Switch port Loop causing high CPU and outage

Unanswered Question
Aug 12th, 2010

Our office experienced an outage the other day and another network tech said it was caused by someone in the office connecting a hub into one of our access switch ports.  He said this caused a loop and both of our distribution switches, which are Cisco 6509s, went unreachable due to high cpu (%100).  He said the issue did not clear up until the hub was taken off the network.  The office is setup with multiple access switches, then two Cisco 6509s as distribution switches, and then 2 Cisco routers.  Is it possible that someone could plug in a hub and take down the entire network and office, putting both distribution switches at %100 cpu?

I have this problem too.
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Jon Marshall Thu, 08/12/2010 - 17:22

Yes it is absolutely possible. If the hub is connected to 2 switch ports it forms a L2 loop in your network which can create havoc with your network. STP loops can quite easily bring any switch to it's knees in a very short time.

BPDUGuard can be of help in these situations.

Jon

itninja2010 Thu, 08/12/2010 - 18:32

So it is possible for this loop to cause not only the access layer switch to become unreachable,

but also the distribution layer switches to become unreachable?  Is enabling BPDUGuard on all the access layer switchports a way to prevent this from happening again?  What else could be configured to prevent this from sending the distribution switches to %100 CPU? Thanks.

Leo Laohoo Thu, 08/12/2010 - 19:06

Enable BPDU Guard on all access ports but NOT on your uplink/trunk ports.  You also would like to enable port security, particularly "switchport port-security maximum 1" to allow only one MAC address from the port.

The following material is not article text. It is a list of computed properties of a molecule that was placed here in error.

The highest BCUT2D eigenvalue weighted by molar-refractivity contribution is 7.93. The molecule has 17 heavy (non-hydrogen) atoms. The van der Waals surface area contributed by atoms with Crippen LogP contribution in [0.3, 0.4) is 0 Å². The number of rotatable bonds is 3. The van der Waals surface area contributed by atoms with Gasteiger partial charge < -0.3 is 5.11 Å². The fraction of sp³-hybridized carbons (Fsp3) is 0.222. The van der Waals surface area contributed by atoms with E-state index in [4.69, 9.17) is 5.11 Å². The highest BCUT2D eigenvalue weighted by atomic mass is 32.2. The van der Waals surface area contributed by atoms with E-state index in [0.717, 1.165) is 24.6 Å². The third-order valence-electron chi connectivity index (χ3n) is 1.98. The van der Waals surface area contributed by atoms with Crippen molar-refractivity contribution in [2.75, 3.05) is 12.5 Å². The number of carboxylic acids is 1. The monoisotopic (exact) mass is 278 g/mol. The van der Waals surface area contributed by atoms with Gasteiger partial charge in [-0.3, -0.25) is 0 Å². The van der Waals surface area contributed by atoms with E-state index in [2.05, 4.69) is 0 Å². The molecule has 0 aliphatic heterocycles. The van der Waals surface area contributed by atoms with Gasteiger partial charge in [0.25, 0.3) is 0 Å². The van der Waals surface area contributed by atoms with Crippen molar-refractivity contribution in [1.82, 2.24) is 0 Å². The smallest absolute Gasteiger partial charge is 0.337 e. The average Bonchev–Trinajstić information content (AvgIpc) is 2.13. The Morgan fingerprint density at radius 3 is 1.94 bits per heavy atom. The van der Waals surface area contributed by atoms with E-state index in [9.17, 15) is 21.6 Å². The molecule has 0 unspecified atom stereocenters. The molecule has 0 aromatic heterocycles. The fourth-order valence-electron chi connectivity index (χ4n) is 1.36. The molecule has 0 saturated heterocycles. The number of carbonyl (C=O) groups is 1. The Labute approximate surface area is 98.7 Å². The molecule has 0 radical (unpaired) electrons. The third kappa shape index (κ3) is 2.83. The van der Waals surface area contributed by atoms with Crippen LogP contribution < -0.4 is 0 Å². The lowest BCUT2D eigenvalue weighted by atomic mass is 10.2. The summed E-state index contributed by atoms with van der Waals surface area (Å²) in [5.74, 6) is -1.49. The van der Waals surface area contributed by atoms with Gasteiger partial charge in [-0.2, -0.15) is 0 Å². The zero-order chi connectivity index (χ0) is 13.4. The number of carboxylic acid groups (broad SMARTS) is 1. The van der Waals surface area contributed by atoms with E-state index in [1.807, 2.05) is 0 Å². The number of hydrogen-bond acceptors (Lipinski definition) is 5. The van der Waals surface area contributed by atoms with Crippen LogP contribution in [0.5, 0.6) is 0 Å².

FUNNY STORY:

So we had an entire building go down because some "brainiac" of a contractor plugged his home-grown hub into two active ports and caused a loop.  We tracked it down to his desk so we sent three of my colleague, one guy is a small built but the other two are large 6-foot monsters.  The small guy, flanked by the two large people walks up to the cubicle and said, "Soooo ... we tracked down that you have a hub or a switch.  Do you know that this is what is causing the network issue?"  We didn't know what the poor bloke was paying attention to the small guy or the two others.  Needless to say, he got wiser.

Jon Marshall Fri, 08/13/2010 - 01:07

So it is possible for this loop to cause not only the access layer switch to become unreachable,

but also the distribution layer switches to become unreachable? 

Yes it's possible. If your access-layer switches are connected to your distribution with L2 links then it can very easily bring down the distribution switches as well. L2 loops in the network can send all switches up to 100% CPU. If your access-layer switches are connected via L3 uplinks ie. a routed access-layer then the L2 loop would be confined to the access-layer.

As Leo says, BPDUGuard on the access switches and possibly port security as well.

Jon

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